We gave this space plenty of seating and a style that is small-space friendly. This design works because it allows for open traffic flow into the room and leaves plenty of space to navigate around furniture. The sofa has a built-in side table so you can skip the extra piece of furniture, and the wall-mounted desk and bookcase combo offers plenty of convenient storage to free up more floor space.
5. A Wide Open Living Room
This living room is HUGE, with a beautiful fireplace and floor-to-ceiling windows on every wall—design features that are highly sought after but also present their own challenges. With windows on every wall, landing on a furniture layout is extra difficult.
We addressed this conundrum by embracing the idea of floating furniture—aka pulling furniture away from your walls and letting it “float” in the middle of the room. Here, we floated a huge sectional sofa in the center of the room. This helps fill the space and also makes for killer TV viewing. Pulling the sofa away from the walls is a great interior design solution for the windows, too. And, the room is big enough to add a cozy convo circle around the fireplace and a tucked-away space for kids to play—giving you multiple uses in one space.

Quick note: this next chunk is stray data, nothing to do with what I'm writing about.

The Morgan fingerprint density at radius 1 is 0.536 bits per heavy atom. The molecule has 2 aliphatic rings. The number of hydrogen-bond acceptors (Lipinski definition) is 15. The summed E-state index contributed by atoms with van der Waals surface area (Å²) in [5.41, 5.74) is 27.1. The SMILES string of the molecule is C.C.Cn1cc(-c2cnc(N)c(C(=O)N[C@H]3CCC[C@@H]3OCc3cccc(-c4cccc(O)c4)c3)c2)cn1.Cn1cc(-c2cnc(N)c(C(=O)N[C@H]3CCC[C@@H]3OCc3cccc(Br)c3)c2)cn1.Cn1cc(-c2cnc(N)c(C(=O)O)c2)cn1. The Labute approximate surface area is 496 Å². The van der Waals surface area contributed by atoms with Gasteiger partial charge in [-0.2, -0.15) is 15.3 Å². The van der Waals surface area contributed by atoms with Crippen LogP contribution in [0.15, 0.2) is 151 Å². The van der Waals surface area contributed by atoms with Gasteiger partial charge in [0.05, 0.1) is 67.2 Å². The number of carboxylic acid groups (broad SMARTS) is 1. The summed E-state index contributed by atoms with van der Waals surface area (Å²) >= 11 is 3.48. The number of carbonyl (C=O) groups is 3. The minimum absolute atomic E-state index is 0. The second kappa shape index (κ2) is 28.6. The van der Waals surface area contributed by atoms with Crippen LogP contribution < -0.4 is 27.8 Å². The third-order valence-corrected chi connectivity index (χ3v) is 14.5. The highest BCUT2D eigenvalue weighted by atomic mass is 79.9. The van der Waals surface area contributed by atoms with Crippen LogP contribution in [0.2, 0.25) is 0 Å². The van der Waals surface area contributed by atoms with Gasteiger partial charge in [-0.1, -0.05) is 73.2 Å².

6. A Long, Open Living and Dining Room
This open-flow space is long and airy—but there’s so much space you might not know where to start, especially if you want to create distinct spaces for lounging and dining in a space like this. When creating this open living/dining room layout guide, we wanted to make sure the space also had adequate seating and functional traffic flow to get the most use out of the space.
To address these challenges, we created a layout that features a relaxed and inviting space with both a formal dining room and a loungey living space. The sectional sofa offers plenty of seating and the back of the sofa acts as a partition between the two “zones” of the room. But it still feels open to the dining area and kitchen, with a coordinating color scheme to tie together the two spaces.
7. A Petite Living Room with Multiple Doorways